Ethanol Benefits and Considerations
Ethanol is a renewable, domestically produced transportation fuel. Whether used in low-level blends, such as E10 (10% ethanol, 90% gasoline), E15 (10.5% to 15% ethanol), or E85 (flex fuel)—a gasoline-ethanol blend containing 51% to 83% ethanol, depending on geography and season—ethanol helps reduce emissions. Like any alternative fuel, the use of ethanol involves several considerations.
The United States became a net exporter of petroleum in 2020 with exports surpassing imports, although imports of 7.86 million barrels per day remained an important part of balancing supply and demand for domestic and international markets. Overall, the transportation sector accounts for approximately 30% of total U.S. energy needs and 70% of U.S. petroleum consumption. Using ethanol and other alternative fuels and advanced technologies to reduce fuel consumption continues to strengthen national security and reduce transportation energy costs for businesses and consumers.
Fuel Economy and Performance
The impact to fuel economy varies depending on the energy difference in the blend used. For example, E85 that contains 83% ethanol content has about 27% less energy per gallon than gasoline (the impact to fuel economy lessens as ethanol content decreases). Engines in gasoline vehicles, including flexible-fuel vehicles (FFVs), are optimized for gasoline. If they were optimized to run on higher ethanol blends, fuel economy would likely increase as a result of increased engine efficiency.
Ethanol also has a higher octane number than gasoline, which provides increased power and performance. For example, Indianapolis 500 drivers often fuel their race cars with E98 because of its high octane. Several projects currently under way, including the Co-Optimization of Fuels and Engines initiative, seek to understand the potential for improving engine efficiency through the use of ethanol blends and other high-octane biofuels.
Ethanol production creates jobs in rural areas where employment opportunities are needed. According to the Renewable Fuels Association, ethanol production in 2020 accounted for more than 62,000 direct jobs across the country, $35 billion to the gross domestic product, and $19 billion in household income. (See the Pocket Guide to Ethanol 2021.)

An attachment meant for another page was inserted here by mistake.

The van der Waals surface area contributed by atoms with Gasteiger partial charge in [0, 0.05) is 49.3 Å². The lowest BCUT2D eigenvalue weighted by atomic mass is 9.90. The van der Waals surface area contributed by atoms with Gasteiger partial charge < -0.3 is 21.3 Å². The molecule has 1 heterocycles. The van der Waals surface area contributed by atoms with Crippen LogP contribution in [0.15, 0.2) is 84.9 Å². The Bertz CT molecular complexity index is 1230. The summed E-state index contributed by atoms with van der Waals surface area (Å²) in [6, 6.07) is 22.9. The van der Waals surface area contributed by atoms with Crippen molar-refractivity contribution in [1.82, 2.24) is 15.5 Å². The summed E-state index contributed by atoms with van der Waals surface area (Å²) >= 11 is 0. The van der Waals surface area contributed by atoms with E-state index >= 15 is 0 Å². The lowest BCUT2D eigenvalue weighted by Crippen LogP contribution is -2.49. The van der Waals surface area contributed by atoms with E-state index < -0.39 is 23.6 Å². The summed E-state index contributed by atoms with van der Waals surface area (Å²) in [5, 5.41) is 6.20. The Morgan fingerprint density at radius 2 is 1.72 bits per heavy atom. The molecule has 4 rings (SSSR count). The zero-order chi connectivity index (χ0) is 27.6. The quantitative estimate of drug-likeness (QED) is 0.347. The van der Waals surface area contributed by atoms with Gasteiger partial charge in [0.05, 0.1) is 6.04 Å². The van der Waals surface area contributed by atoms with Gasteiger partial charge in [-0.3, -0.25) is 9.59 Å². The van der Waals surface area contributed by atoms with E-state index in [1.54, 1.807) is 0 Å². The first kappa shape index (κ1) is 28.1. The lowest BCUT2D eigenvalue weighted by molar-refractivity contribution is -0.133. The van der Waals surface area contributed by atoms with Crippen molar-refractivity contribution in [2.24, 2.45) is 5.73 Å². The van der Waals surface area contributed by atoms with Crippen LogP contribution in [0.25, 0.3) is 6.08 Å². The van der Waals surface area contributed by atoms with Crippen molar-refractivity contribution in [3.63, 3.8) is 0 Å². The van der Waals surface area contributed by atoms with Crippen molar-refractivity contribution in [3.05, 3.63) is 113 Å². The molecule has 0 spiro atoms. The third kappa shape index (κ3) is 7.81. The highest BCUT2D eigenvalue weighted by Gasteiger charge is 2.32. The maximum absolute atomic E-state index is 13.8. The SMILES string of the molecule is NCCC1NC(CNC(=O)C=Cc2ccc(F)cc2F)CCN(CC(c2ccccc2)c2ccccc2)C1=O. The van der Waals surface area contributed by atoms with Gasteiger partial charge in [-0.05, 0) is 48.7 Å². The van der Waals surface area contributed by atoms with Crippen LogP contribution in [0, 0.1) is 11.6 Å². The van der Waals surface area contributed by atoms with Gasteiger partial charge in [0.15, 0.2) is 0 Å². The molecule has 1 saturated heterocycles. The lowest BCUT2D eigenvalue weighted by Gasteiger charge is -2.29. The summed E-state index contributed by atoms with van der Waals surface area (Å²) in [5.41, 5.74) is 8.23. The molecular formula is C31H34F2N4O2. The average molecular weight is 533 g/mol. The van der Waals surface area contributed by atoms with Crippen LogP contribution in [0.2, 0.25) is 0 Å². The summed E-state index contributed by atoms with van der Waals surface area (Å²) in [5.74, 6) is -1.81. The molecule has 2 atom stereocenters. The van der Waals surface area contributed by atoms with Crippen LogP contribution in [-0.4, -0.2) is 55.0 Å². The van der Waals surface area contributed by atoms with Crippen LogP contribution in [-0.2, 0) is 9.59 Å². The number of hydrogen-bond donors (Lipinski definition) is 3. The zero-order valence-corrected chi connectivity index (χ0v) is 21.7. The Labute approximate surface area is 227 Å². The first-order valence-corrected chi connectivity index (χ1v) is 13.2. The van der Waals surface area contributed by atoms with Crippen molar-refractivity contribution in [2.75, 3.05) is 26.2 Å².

The carbon dioxide released by a vehicle when ethanol is burned is offset by the carbon dioxide captured when the feedstock crops are grown to produce ethanol. This differs from gasoline and diesel, which are refined from petroleum extracted from the earth. No emissions are offset when these petroleum products are burned. On a life cycle analysis basis, greenhouse gas (GHG) emissions are reduced on average by 40% with corn-based ethanol produced from dry mills, and range between 88% and 108% if cellulosic feedstocks are used depending on feedstock type, compared with gasoline and diesel production and use. (See the Life-Cycle Greenhouse Gas Emission Reductions of Ethanol with the GREET Model.)
To learn more about fuel economy, GHG scores, and U.S. Environmental Protection Agency smog scores for FFVs, visit FuelEconomy.gov, or see the Alternative Fuel and Advanced Technology Vehicles list.
Equipment and Availability
Low-level blends of E10 or less require no special fueling equipment, and they can be used in any conventional gasoline vehicle.
It is also possible to accommodate blends above E10 in existing fueling equipment, however, some equipment needs to be upgraded to comply with federal code. See the Codes, Standards, and Safety page and the Handbook for Handling, Storing, and Dispensing E85 and Other Ethanol-Gasoline Blends for detailed information on compatible equipment.
FFVs (which can operate on E85, gasoline, or any blend of the two) are available nationwide as standard equipment with no incremental cost, making them an affordable alternative fuel vehicle option. Fueling stations offering E85 (flex fuel) are located in 42 states. Find ethanol (E85) fueling stations in your area.